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Date updated: 28/02/2023

It is one hundred years since the artist and writer Geoffrey Fletcher was born in Bolton, Lancashire.

His books and articles reached a peak of popularity during the 1960s to the early 1980s when ‘Geoffrey Fletcher’s London’ came to stand for a particular take on streetscape. Almost by accident he popularised a way of looking at London that concentrated on details; details of architecture - however humble, street furniture, signage and odd conjunctions, but also was highly attuned to the fleeting atmospheres and unexpected touches of beauty that might otherwise be missed.

Bollards in Water Lane, EC3. 1967
Bollards in Water Lane, EC3. 1967

In more than a dozen London books and countless newspapers articles (mostly for Daily Telegraph) he drew and described the sights that he ‘collected’ in his voracious explorations of the streets of London. His best-known book was, and remains, the 1962 'The London Nobody Knows'. At London Metropolitan Archives we have one of the main collections of his original works. Here Jeremy Smith talks about his friend Geoffrey Fletcher’s work as an artist, writer and campaigner.

The Student from Bolton

He came to London to study fine art at the Slade School of Art and followed it in 1950 with a studentship at the British School at Rome. But he was already hooked on London, his lifelong subject – up until his return to Bolton before his death in 2004. Alongside his studies at Slade, and studying architecture with Sir Albert Richardson at University College, he set out with characteristic energy to discover the essence of London. From his lodgings in Cartwright Gardens Bloomsbury, he rambled the streets of post-war London observing and drawing. Student social life was probably not for him. He read widely on London topography and architectural history. The works of Charles Dickens and John Ruskin in particular form the backbone of his writing and inform his enthusiasm for all things Victorian. This led him to pubs, old music halls, tea shops, dining rooms and any rich reminders of nineteenth century opulence that he could discover.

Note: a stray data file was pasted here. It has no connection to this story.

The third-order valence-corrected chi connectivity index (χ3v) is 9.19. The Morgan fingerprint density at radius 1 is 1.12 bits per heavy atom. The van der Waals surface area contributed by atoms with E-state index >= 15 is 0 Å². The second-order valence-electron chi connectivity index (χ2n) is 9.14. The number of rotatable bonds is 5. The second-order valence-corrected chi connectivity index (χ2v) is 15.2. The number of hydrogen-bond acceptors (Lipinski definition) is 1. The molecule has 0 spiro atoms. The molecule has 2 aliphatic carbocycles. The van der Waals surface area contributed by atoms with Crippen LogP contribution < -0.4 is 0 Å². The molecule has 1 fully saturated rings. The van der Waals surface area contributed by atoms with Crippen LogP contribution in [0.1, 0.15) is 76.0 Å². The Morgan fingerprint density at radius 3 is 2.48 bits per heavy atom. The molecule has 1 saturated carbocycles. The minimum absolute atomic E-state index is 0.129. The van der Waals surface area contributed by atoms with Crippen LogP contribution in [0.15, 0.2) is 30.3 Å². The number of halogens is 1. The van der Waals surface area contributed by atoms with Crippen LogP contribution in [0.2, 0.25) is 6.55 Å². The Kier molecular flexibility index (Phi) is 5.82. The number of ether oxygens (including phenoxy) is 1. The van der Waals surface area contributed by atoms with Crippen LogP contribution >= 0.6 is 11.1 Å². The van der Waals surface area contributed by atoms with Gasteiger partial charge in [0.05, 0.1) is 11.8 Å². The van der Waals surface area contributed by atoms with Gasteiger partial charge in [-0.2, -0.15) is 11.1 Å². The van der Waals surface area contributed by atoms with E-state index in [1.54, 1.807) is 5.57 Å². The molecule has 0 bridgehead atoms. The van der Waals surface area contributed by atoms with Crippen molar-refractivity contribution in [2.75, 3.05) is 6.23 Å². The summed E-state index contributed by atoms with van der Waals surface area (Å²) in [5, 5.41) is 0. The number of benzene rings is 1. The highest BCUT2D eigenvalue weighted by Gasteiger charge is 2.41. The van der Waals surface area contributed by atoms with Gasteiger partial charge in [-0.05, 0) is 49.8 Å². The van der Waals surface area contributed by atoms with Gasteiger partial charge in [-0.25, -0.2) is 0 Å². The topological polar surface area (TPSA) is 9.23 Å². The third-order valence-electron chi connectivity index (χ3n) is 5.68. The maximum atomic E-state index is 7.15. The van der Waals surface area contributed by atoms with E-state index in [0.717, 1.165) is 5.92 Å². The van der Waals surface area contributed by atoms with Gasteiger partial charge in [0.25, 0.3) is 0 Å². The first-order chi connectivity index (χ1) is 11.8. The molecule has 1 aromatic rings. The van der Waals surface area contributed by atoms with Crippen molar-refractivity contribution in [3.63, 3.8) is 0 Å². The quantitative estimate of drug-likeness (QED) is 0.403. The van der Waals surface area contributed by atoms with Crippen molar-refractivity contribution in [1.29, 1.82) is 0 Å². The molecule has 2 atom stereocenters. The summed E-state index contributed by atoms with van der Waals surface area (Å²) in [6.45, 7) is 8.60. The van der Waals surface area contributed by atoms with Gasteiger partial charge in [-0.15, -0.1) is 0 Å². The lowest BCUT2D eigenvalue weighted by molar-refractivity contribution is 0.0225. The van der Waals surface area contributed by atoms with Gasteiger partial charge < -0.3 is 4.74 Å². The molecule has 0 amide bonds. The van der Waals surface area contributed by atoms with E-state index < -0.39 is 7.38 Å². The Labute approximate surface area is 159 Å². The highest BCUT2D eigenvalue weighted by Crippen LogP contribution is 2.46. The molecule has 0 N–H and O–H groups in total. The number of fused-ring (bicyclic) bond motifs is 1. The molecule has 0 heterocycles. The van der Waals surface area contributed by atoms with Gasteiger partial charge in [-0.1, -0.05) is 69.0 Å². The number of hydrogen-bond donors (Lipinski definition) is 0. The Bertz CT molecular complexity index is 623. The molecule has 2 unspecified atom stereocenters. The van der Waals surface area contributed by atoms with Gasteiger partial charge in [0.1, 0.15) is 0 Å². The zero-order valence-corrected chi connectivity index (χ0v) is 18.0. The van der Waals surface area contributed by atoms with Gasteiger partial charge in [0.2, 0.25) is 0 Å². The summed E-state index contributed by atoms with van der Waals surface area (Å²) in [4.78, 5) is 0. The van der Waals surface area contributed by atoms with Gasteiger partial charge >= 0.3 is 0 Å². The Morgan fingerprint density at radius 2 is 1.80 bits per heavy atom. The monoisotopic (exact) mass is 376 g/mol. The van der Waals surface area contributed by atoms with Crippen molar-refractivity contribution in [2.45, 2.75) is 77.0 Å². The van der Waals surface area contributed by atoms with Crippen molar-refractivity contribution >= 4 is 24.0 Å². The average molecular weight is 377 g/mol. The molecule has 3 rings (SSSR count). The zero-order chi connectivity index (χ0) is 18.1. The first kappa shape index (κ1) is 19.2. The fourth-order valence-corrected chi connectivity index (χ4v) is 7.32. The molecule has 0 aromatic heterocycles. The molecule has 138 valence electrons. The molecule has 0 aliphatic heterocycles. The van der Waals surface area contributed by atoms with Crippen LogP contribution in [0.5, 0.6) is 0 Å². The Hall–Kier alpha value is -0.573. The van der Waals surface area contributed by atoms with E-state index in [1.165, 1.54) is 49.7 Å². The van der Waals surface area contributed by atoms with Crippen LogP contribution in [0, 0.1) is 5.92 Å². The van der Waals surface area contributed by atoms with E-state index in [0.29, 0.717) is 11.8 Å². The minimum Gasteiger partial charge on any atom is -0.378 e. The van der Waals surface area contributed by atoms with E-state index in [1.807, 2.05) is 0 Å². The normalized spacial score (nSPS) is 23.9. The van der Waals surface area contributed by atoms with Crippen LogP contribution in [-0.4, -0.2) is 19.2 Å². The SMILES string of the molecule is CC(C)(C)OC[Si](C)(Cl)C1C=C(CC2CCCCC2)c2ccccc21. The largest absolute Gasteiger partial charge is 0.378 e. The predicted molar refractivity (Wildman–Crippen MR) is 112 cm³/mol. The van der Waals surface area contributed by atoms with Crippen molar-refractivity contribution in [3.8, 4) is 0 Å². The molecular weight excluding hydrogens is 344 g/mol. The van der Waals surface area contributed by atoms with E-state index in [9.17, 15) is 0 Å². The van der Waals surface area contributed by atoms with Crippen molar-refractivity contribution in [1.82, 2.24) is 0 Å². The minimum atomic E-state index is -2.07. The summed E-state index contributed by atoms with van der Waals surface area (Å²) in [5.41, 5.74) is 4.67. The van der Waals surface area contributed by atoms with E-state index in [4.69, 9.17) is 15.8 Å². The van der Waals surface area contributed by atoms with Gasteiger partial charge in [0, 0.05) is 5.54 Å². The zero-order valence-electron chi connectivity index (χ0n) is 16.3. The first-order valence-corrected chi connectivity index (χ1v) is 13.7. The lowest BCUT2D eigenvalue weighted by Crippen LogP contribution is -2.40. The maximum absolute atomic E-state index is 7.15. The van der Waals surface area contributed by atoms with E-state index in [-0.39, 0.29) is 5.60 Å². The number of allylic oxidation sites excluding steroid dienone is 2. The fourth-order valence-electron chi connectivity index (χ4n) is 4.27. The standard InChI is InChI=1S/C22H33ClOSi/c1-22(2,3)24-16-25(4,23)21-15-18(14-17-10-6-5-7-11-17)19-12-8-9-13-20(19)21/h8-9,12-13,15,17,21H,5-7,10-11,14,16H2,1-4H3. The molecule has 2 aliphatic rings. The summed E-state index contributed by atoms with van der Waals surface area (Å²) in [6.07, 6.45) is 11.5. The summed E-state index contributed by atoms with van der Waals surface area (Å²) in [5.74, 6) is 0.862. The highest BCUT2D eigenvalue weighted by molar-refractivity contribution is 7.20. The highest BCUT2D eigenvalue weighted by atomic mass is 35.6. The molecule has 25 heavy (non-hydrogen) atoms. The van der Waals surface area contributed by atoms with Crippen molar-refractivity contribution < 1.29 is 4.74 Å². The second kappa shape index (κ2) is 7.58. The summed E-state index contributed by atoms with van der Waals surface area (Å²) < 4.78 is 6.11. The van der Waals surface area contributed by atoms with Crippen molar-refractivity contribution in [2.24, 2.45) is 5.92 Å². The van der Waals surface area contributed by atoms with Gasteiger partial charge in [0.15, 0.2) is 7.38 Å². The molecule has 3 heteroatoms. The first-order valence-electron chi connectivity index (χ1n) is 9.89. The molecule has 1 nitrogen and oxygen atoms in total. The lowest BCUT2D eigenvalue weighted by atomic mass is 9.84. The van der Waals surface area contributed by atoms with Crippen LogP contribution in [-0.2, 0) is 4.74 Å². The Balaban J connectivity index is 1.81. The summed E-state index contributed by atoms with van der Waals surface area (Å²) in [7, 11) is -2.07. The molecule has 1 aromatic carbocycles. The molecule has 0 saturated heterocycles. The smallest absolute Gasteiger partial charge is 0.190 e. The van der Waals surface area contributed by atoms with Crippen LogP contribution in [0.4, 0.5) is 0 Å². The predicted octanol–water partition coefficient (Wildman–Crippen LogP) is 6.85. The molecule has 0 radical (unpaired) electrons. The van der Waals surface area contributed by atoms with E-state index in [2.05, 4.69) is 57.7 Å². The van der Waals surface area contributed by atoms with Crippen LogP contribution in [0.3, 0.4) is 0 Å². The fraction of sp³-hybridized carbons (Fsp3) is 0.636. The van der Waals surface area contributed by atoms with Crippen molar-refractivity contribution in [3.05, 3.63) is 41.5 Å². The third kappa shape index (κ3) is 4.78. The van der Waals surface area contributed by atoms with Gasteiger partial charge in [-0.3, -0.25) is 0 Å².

On foot in Clerkenwell

His most favoured music halls were in Camden and Islington and due to them he gained a particular bond with these areas, maintaining a special fondness for Clerkenwell and Angel – probably his favourite districts of London. He would surely be pleased to know that the best collections of his work reside in LMA and the nearby Islington Local History Centre.

In his 1990 book 'London a Private View' he wrote appreciatively of the well-proportioned terraces between Clerkenwell Green and Sadlers Wells, looking as if ‘dislocated from Bloomsbury’, and commenting on the spectral quality of winter sunshine as it lines up spectacularly to the angle of Exmouth Market (viewed from the LMA corner). He drew attention to the old Welsh dairy on Amwell Street, with its wonderful signage, commercial architecture on Bowling Green Lane, and liked to observe vestiges of ‘Little Italy’ in the streets and people of Clerkenwell. A noted connoisseur of old-style sandwich bars, he was particularly happy in the one on Clerkenwell Green (Scotti’s Snack Bar).

View of Barley Mow Passage and Barley Mow Inn, Cloth Fair, Smithfield, 1980
Barley Mow Passage, Cloth Fair, Smithfield, 1980

Fletcher would miss no connection between literature and topography. He was an expert on the London of Charles Dickens, The Daily Telegraph published his 'Pocket Guide to Dickens' London' and Hutchinson his 'The London Dickens Knew' in 1970. Arnold Bennett’s novel 'Riceyman Steps', entirely set in the vicinity of Kings Cross Road, was another of his Clerkenwell favourites (like Geoffrey, also dating from 1923).